I explained to him what yonkyo was. Interestingly enough, he said that when he felt the pain, his first instinct wasn't to go down in order to alleviate the pressure: his first instinct was to yank his arm away, and that propelled him forward enough to be able to receive the momentum I was imparting into him through his arm, and so he kept his balance. He said that, if anything, the pain was a signal to him that I was doing something and his body went into automatic defense mode.

That made a lot of sense to me: most people don't think that falling on the floor is the best way to defend themselves against anything. Their first instinct is to remove whatever is in pain away from the source of pain, like yanking a singed finger away from a hot bowl.

This piqued my curiousity, and his as well, so we experimented with yonkyo some more, him remaining completely noncompliant and moving in ways that are completely not the way aikido uke's move. He did all sorts of things: he yanked his arm out of my grip again, and when he couldn't do that anymore he did some funky sutemi technique involving some bizarre flip and arm-barred me. He told me that he wasn't intentionally countering my technique simply because he knew it was coming; he could FEEL it coming whenever that tingly pain started running up his arm, and he acted accordingly.

Then I realized that even though I was trying to cut his arm down like a bokken, I wasn't: in order to get all that pressure bearing down on his pressure point, I was holding his arm in classic yonkyo grip:

http://www.aikido-hessen.de/yonkyo.jpg

It was perfect for applying lots of pressure into his radial nerve, but thats not how I was taught to hold a bokken: my hands were too close together. There was no control, and no leverage. All the power I was imparting was going into bruising up his skin and shocking his nervous system as opposed to affecting his center of gravity.

As soon as I moved my grip to more resemble a grip on a bokken, with my lower hand on his wrist and my upper hand on about the middle of his forearm, there was nothing he could do to prevent me from cutting him straight into the mat. He also said he felt less pain on his forearm, though he still felt some. He said he felt as if his body were being whipped around more this way than the previous way, which makes perfect sense considering I had increased my leverage and really managed to cut like with a bokken this time. He also mentioned that he had no warning that it was going to happen: without the pain as a signal, he couldn't prepare himself to regain his balance in time or counter the technique.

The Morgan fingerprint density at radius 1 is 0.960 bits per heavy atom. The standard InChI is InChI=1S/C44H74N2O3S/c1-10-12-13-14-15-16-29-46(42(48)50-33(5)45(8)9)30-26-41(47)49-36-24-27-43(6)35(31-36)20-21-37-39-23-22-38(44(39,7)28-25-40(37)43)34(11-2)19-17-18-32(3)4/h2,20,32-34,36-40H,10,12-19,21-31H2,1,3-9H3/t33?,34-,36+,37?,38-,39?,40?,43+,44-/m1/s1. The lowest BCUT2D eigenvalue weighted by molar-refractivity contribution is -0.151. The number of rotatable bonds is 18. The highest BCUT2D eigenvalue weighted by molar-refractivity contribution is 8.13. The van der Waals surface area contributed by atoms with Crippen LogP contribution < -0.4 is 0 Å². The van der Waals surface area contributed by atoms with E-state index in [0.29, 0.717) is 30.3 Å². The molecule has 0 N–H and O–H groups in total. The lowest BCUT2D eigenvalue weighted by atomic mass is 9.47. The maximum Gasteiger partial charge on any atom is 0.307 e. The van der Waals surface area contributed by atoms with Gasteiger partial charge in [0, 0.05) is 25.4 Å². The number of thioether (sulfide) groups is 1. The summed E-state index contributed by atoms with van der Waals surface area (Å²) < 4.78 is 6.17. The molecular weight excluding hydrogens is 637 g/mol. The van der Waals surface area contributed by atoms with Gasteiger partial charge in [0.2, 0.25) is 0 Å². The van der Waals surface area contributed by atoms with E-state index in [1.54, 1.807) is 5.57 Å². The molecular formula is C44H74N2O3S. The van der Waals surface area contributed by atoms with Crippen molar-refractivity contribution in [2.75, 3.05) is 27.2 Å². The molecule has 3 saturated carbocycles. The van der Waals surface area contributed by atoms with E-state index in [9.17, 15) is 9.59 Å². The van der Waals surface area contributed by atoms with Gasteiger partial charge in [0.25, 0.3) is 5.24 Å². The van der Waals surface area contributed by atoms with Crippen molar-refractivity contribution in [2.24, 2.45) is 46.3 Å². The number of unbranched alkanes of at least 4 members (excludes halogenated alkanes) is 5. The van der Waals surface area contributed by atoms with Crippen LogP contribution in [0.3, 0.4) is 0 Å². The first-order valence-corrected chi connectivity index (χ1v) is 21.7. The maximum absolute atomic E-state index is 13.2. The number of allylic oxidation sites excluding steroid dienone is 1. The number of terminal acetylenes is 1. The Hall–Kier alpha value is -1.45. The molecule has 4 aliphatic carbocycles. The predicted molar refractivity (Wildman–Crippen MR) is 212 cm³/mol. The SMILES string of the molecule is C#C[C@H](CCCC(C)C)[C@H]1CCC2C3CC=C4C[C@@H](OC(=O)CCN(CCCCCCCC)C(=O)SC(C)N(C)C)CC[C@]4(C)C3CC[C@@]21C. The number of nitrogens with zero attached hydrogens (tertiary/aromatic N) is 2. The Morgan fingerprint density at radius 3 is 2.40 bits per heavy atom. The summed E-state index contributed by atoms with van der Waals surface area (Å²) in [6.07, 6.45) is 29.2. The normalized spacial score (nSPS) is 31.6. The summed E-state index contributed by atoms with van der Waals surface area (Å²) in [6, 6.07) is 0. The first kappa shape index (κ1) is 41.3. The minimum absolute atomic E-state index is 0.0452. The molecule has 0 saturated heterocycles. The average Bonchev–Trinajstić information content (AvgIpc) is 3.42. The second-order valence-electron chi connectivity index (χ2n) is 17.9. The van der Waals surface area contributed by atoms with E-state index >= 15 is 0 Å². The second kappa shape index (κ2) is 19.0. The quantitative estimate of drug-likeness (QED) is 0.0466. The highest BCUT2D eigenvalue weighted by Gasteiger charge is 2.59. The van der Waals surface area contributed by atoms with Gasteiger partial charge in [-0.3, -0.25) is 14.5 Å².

As a reward for being such a great partner, I returned the favor: he worked on getting past my guard for the rest of the session (I was more flexible than his training partners, and also didn't move like a BJJer, so I presented a different challenge, or so he told me).

Anyway, it was a great insight into the technique, and also a great lesson that not all people react to the same stimulus in the same way.

ChrisHein
02-12-2009, 06:55 PM
I think it's an application principle. Meaning, that the way you apply Yonkyo is the lesson, not what you apply it to.

For example, nikyo, is a device oriented technique. There are lots of different ways to apply nikyo: on the shoulder, with the hand, on a weapon, wrapping around etc.

But the important part of yonkyo, is the application of the first joint of the index finger to the body. If you simply grab someone, katate, and apply yonkyo, you can bring an unsuspecting person to their knees in seconds.

This would be a useful application for dealing with a kid with a weapon. Simply grab the kid, apply yonkyo, and he'll give up. This solves a dangerous situation quickly with out doing any real damage to anyone, very "Aiki" like.

There are several stories of Takeda and Ueshiba both simply grabbing someone and the person collapsin. My guess would be that they were grabbing using yonkyo.

A good yonkyo goes right to your core, and makes you feel sick inside, if you've never felt this before it can come as quite a shock.

Demetrio Cereijo
02-12-2009, 10:18 PM
but what is the important aikido principle that yonkyo illustrates, be it martial, spiritual, pedagogic, whatever?

Half seriously: yonkyo is about crushing your opponent arms like Takemikazuchi did to Takeminakata.

sorokod
02-13-2009, 03:31 AM
... I was holding his arm in classic yonkyo grip:
http://www.aikido-hessen.de/yonkyo.jpg

Well, it is a grip. See here http://www.youtube.com/watch?v=FeSrySq9SPQ at about 3.19 how Saito sensei did this.

eyrie
02-13-2009, 07:59 AM
I think yonkyo is a leverage principle. An application of which is tekubi osae (wrist control). But it doesn't have to be the wrist, per se, it could be anything you can get your hand around - fingers, thumbs, (yubi tori), ankles, etc.

mickeygelum
02-14-2009, 12:00 AM
Greetings All,

Yonkyo is a kime to the radial nerves.

A good yonkyo goes right to your core, and makes you feel sick inside, if you've never felt this before it can come as quite a shock
Mr. Hein is quite correct.

Nariyama Shihan once applied yonkyo on me, I felt
it in my feet...it was amazing.

The ability to apply kime well is a definite advantage.

Train well,

Mickey

Jorge Garcia
02-15-2009, 06:08 AM